IAM Alert: PBWorks Takes it RealTime

Information Architected Market Alert (IAM Alert):
PBWorks (formerly PBWiki) has announced a “Real-time Collaboration Update” – bringing integrated Instant Messaging collaboration, Live Notifications (activity streams), Live Editing (rather than standard wiki asynchronous editing) and announced (shipping Q1 2010) integrated Voice Collaboration (on-demand voice conferencing). (See PBworks and PR for more details)

Wiki Acceleration

The Wiki World has transformed radically this year, representing major disruptions to the notions of what wikis even are compared to the first wiki from Ward Cunningham in 1995.

Having been one of the earliest analysts to cover Wikis starting in early 2003 (while at Delphi Group), it has been fascinating to see the classic disruptive innovation (ala Clayton Christensen) of wikis and Enterprise 2.0 dismantle the established 1.0 players (whether content, knowledge, information or collaboration solution providers), forcing them to acknowledge the changing notions, price and complexity of collaboration and content.

Collaboration Convergence – Beyond Wiki

With PBworks’ latest release, the convergence of collaboration of many types becomes even tighter and ‘in the flow’ than ever before.

For those times when classic wiki check-in/out is not enough, now there is realtime wiki collaboration (Live Editing).

For when a separate bridge line or concall would be necessary to talk live with colleagues, there is now realtime voice (Voice Collaboration – announced and anticipated Q1 2010) .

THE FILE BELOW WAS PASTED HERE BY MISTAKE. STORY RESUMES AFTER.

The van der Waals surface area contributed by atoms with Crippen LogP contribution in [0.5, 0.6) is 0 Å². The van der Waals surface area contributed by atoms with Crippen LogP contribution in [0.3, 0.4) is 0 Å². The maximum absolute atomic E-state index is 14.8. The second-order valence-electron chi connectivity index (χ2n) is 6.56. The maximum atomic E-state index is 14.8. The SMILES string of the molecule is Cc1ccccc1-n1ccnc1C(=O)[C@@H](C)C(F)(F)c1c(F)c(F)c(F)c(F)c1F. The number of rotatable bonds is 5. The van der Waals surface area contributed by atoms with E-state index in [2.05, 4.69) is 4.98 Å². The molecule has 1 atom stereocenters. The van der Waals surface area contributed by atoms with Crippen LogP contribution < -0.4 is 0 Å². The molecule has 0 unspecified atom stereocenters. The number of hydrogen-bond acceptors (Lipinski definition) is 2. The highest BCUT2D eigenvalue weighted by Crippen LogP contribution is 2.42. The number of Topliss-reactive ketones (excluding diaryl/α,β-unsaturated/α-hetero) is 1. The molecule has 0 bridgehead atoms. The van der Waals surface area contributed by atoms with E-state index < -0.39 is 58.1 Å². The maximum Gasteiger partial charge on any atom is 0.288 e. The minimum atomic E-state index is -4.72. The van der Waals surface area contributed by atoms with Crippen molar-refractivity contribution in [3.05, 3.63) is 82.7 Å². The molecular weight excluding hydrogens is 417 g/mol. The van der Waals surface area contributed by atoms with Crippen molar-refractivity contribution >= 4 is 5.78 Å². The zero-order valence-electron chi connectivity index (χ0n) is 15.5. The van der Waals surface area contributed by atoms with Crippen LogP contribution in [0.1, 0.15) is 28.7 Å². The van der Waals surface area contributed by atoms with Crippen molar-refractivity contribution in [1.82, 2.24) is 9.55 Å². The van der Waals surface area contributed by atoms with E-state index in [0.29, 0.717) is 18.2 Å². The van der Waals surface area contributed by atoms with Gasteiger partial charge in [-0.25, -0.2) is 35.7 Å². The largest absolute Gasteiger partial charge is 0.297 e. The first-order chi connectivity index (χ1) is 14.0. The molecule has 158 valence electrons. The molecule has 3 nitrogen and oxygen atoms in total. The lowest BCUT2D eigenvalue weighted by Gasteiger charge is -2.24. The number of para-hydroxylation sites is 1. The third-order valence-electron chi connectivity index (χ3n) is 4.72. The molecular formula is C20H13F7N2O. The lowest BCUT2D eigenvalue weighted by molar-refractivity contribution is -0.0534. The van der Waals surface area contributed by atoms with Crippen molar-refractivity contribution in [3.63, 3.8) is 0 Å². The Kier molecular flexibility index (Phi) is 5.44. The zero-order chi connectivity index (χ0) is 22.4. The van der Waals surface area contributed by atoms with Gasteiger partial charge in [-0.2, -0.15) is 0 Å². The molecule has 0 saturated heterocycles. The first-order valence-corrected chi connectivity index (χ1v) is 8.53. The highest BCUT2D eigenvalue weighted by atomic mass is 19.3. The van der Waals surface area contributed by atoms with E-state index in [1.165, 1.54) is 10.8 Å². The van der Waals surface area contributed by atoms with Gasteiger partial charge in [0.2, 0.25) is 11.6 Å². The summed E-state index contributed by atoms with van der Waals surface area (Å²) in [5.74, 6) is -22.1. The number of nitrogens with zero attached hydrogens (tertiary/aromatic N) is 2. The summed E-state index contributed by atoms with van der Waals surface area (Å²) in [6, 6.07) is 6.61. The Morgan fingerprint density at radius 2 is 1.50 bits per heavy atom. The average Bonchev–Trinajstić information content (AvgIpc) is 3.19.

For times when voice isn’t necessary (or can’t be done, such as working from a hotel lobby, Starbucks, airport, conference/seminar, etc.) there is integrated IM Collaboration (rather than as a separate screen/page, as with MediaWiki and others).

Collapse the Silos – Getting Usable

The silos of collaboration are suddenly dropping away as Enterprise 2.0 providers embrace the needs of realtime, converged interfaces. Combine this with business wikis having long since dropped wiki markup in favor of WYSIWYG for humans, and the maturity of wikis has never been more capable of challenging the expected norms of enterprise collaboration.

Facing RealTime Competition

While Google has announced in their tightly controlled “preview release” of Google Wave, very similar features to this release by PBWorks, or related offerings from EtherPad, and to a lesser extent, the platform which SocialText released recently, Wave suffers from a major problem now. You can’t collaborate with someone on/in Wave until they’ve been let into the system – which is absolutely unlike ANY other web-based collaboration system I can think of.

So in a very real sense, Google Wave is no competition at all to this release, or any of the others pursuing RealTime collaboration RIGHT NOW.

That said, Google Wave is a “preview” release – not enough worthy of being called a “beta” release (and Gmail only had the beta tag removed in the last 6 months).

So the release of Wave is really more about gathering feedback from people while they refine it, and also in generating buzz around Wave precisely because they have made it a SCARCE resource. If it wasn’t for the scarcity of invites, I suspect we’d all be talking far less about the offering.

The Rising Tide

As one might expect, the brewing viral buzz “wave” of Google Wave may well be unstoppable, but as to whether Google “wins” this space or not (they are not infallible, and have shut down plenty of large and small experiments.

But if nothing else, we are right on the verge of whatever mix of real-time/asynchronous communication and collaboration we want, and prices we’ve never seen before. Enterprise 2.0 has made gigantic strides in the face of the economic meltdown, and we are all beneficiaries.

Anyone pursuing RealTime collaboration, please weigh in. What are YOU using? How do PBWorks, EtherPad, SocialText, Wave et al standup vs. other options? Does RealTime even matter to your use cases, or is Wiki 1.0 good enough?

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